R-square 0.833
F 87.3

Dependent variable – idea generation.

Results of the regression analysis* (Source: Authors’ own research)

Predictors Unstandardized β coefficient Standardized β coefficient t Significance (p-value)
Intercept 0.810 1.559 0.127
Transactional leadership −0.009 −0.014 −0.134 0.893
Transformational leadership 0.804 0.785 7.493 0.000
R square 0.616
F 28.087

Dependent variable – idea implementation.

Innovations were the dependent variables, whereas transactional and transformational leadership styles were the independent variables in the model.

Results and discussion

The two constructs that measure transformational leadership and transactional leadership are highly reliable. This is reflected in the values of Cronbach's alpha (α) in Table 3, which showed a very high value of 0.957 on a scale that measures transformational leadership and a somewhat lower value of 0.914 on a scale concerning transactional leadership. Similarly, for the innovation dimensions, Cronbach's alpha coefficient values are 0.899 for idea generation and 0.915 for idea implementation, again indicating that the two constructs are highly reliable.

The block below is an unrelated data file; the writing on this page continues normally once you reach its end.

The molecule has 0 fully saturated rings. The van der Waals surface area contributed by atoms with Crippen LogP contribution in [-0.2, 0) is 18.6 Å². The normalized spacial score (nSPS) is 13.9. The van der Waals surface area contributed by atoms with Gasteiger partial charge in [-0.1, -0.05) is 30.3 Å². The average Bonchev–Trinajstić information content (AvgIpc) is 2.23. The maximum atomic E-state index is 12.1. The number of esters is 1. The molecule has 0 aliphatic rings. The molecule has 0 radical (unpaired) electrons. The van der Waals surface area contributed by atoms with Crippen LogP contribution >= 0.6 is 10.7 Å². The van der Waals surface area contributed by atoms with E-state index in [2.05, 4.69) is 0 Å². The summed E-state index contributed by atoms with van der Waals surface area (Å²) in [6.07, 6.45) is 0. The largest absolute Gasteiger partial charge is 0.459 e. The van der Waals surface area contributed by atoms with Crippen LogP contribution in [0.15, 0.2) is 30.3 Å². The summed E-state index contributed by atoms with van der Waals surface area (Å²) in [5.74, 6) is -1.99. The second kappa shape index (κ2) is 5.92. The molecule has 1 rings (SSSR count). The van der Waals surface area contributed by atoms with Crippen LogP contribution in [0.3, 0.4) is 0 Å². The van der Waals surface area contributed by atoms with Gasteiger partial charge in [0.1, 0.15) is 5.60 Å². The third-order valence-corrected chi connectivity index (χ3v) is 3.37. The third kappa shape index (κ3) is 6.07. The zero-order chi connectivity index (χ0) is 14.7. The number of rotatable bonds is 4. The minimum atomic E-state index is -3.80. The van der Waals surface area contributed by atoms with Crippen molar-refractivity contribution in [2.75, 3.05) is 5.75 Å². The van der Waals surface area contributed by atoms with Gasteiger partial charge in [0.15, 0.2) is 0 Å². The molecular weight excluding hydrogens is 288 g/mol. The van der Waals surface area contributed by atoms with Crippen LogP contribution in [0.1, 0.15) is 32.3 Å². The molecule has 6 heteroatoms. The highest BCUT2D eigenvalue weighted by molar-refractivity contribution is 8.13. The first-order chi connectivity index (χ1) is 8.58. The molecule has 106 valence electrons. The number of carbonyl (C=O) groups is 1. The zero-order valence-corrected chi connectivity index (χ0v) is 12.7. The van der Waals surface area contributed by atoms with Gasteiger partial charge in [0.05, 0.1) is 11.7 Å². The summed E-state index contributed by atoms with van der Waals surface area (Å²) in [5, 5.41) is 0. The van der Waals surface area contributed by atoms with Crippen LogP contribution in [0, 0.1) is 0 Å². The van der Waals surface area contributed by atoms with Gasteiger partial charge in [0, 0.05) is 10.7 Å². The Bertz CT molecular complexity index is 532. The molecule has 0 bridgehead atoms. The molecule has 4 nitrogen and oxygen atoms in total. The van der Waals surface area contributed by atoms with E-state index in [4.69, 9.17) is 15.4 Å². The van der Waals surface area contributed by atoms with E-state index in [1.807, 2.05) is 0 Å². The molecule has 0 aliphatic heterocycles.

On comparison of the mean values (M), it is found that transformational leadership (M = 4.26) scores higher than transactional leadership (M = 3.41), as indicated in Table 3. The results indicate that employees think that leaders are visionaries who trust people, but the employees are also aware that the extra effort is sometimes not noticed by the supervisors and the focus is on increasing efficiency in current practices.